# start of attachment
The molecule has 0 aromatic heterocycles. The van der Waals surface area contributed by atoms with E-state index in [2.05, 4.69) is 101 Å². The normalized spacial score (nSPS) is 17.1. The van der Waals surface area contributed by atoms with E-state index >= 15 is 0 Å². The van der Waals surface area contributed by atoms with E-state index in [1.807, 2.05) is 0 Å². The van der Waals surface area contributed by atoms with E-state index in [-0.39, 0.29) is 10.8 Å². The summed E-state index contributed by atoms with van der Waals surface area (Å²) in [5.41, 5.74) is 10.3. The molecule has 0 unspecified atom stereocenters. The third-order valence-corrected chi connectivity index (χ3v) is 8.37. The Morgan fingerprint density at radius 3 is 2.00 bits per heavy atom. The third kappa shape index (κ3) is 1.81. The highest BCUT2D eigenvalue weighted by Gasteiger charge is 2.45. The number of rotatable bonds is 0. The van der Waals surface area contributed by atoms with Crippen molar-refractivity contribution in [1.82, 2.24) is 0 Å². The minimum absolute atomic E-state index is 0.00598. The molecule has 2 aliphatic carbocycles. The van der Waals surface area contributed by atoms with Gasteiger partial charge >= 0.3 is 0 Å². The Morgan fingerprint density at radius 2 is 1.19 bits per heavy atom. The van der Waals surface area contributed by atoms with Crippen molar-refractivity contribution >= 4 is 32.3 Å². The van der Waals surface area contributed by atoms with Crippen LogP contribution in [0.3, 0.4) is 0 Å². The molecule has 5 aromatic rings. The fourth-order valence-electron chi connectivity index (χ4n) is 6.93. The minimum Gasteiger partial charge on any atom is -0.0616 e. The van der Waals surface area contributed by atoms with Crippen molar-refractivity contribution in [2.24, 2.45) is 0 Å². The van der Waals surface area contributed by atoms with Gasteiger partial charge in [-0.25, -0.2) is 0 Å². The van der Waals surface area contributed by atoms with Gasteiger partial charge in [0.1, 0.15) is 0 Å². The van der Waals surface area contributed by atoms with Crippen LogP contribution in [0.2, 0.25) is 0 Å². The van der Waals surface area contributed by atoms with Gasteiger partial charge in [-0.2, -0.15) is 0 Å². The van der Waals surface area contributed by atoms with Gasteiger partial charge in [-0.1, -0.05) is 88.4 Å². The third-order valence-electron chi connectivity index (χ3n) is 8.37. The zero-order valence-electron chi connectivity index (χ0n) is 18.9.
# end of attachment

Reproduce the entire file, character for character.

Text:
The molecule has 0 aromatic heterocycles. The van der Waals surface area contributed by atoms with E-state index in [2.05, 4.69) is 101 Å². The normalized spacial score (nSPS) is 17.1. The van der Waals surface area contributed by atoms with E-state index >= 15 is 0 Å². The van der Waals surface area contributed by atoms with E-state index in [1.807, 2.05) is 0 Å². The van der Waals surface area contributed by atoms with E-state index in [-0.39, 0.29) is 10.8 Å². The summed E-state index contributed by atoms with van der Waals surface area (Å²) in [5.41, 5.74) is 10.3. The molecule has 0 unspecified atom stereocenters. The third-order valence-corrected chi connectivity index (χ3v) is 8.37. The Morgan fingerprint density at radius 3 is 2.00 bits per heavy atom. The third kappa shape index (κ3) is 1.81. The highest BCUT2D eigenvalue weighted by Gasteiger charge is 2.45. The number of rotatable bonds is 0. The van der Waals surface area contributed by atoms with Crippen molar-refractivity contribution in [1.82, 2.24) is 0 Å². The minimum absolute atomic E-state index is 0.00598. The molecule has 2 aliphatic carbocycles. The van der Waals surface area contributed by atoms with Gasteiger partial charge >= 0.3 is 0 Å². The Morgan fingerprint density at radius 2 is 1.19 bits per heavy atom. The van der Waals surface area contributed by atoms with Crippen molar-refractivity contribution >= 4 is 32.3 Å². The van der Waals surface area contributed by atoms with Crippen LogP contribution in [0.3, 0.4) is 0 Å². The molecule has 5 aromatic rings. The fourth-order valence-electron chi connectivity index (χ4n) is 6.93. The minimum Gasteiger partial charge on any atom is -0.0616 e. The van der Waals surface area contributed by atoms with Crippen molar-refractivity contribution in [2.24, 2.45) is 0 Å². The van der Waals surface area contributed by atoms with Gasteiger partial charge in [-0.25, -0.2) is 0 Å². The van der Waals surface area contributed by atoms with Gasteiger partial charge in [0.1, 0.15) is 0 Å². The van der Waals surface area contributed by atoms with Crippen LogP contribution in [0.2, 0.25) is 0 Å². The van der Waals surface area contributed by atoms with Gasteiger partial charge in [-0.2, -0.15) is 0 Å². The van der Waals surface area contributed by atoms with Gasteiger partial charge in [-0.1, -0.05) is 88.4 Å². The third-order valence-electron chi connectivity index (χ3n) is 8.37. The zero-order valence-electron chi connectivity index (χ0n) is 18.9.